Moldovan lawmakers approved a new government yesterday (20 January), headed by a pro-European premier, amid chaotic scenes, as angry protesters entered parliament and opposition legislators tried to block the vote.
Seeking to end a prolonged stalemate, a majority of deputies backed former IT minister Pavel Filip as the new prime minister.
Filip pledged his priority would be to ensure closer ties between the impoverished ex-Soviet state and the 28-nation European Union.
The vote itself took place in turmoil, with opposition politicians blocking access to the speaker’s podium to try to disrupt the process.
The decision to choose Filip was met by a rally outside parliament that saw some five thousand protesters opposed to the vote gather to demand snap elections.
Several dozen managed to break through police lines and into the parliament building after the government was chosen, while police threw smoke grenades and used batons to try to disperse the demonstrators.
The EU called for “calm and restraint” and said that it would look to help the competing sides find a way out of the current crisis.
“We encourage all stakeholders in the country to engage in a dialogue and find, together, a way forward for the Republic of Moldova,” the EU said in a statement.
Moldova has been locked in political crisis over a $1-billion (€910 million) corruption scandal that triggered mass demonstrations and the arrest of Vlad Filat, who served as prime minister from 2009 to 2013.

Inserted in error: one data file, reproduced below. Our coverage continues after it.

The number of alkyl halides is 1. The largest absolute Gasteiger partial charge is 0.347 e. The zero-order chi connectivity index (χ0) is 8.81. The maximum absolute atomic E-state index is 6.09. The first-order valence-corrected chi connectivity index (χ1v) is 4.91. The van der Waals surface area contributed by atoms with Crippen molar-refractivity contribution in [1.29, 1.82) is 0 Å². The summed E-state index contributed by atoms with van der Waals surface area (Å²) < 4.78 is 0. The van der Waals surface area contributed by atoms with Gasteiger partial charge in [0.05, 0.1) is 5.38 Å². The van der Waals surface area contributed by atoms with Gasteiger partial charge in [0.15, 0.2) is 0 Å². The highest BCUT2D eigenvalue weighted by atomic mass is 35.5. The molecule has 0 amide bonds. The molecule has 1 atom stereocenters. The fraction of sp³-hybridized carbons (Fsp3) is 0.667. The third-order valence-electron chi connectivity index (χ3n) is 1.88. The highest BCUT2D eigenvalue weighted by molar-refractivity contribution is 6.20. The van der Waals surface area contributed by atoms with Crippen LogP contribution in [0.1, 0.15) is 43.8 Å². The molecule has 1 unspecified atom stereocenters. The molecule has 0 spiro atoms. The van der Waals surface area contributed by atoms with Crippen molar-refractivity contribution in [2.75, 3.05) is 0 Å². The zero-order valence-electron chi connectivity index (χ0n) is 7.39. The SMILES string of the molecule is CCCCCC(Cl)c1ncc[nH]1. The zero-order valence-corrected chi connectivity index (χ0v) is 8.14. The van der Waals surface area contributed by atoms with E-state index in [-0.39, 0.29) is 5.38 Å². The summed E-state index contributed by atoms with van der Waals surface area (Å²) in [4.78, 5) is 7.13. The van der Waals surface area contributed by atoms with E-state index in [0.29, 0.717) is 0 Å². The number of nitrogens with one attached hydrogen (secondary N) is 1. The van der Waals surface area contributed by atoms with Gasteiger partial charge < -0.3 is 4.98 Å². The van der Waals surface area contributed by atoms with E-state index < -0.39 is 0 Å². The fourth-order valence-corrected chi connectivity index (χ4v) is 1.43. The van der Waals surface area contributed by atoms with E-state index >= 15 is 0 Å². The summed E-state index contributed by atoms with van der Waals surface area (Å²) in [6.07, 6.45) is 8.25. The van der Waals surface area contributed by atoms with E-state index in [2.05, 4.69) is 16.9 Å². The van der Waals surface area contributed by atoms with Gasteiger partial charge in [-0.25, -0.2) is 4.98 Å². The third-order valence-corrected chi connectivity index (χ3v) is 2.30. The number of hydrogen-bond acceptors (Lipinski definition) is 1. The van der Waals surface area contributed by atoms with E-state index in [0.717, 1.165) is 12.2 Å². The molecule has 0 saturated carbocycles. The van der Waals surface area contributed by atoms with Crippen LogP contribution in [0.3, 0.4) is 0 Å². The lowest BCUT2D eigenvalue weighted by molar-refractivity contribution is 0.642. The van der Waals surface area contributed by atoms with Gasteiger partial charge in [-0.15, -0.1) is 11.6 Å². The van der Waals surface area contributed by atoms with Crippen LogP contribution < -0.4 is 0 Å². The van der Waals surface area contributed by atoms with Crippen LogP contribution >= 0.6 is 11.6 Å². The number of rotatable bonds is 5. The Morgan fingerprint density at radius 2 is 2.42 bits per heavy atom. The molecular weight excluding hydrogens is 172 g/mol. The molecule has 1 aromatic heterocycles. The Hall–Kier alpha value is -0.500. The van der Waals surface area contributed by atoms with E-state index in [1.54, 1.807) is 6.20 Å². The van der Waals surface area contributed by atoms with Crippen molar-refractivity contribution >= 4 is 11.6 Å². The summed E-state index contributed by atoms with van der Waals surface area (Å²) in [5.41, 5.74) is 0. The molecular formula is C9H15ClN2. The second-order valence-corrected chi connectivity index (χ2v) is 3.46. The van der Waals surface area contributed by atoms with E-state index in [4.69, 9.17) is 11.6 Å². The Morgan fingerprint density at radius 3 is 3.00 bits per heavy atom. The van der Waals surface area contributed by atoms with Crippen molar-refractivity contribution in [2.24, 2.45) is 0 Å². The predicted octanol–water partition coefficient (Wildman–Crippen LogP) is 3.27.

The last government, which was also pro-EU, lost a parliamentary confidence vote in October, and was dismissed. Since then, the parliament has been deadlocked over its replacement.
The new executive still needs to be technically sworn in by the Moldovan President Nicolae Timofti.
Moldova, a country of 3.5 million people wedged between Ukraine and Romania, is one of Europe’s poorest countries.
In 2014, the government signed a historic EU association agreement despite bitter opposition from Russia.
EURACTIV Romania is running a live blog on developments in Moldova.
Moldova is a former Soviet republic, and was part of Romania before being annexed by the Soviet Union in World War II. It is landlocked between Romania and Ukraine. Moldovans speak Romanian, although the country's constitution calls it the 'Moldovan language'. Russian is also widely spoken.
Moldova has signed its EU Association Agreement on 27 June 2014 and has ratified it only five days later. Russia doesn't approve this pro-EU move and tries to keep Moldova in its orbit.
Transnistria, a Moldovan region east of the Dniester River, has been considered a 'frozen conflict' area since the disintegration of the Soviet Union. It has ethnic Russian and Ukrainian populations. Although internationally Transnistria is part of Moldova, de facto its authorities do not exercise any power there.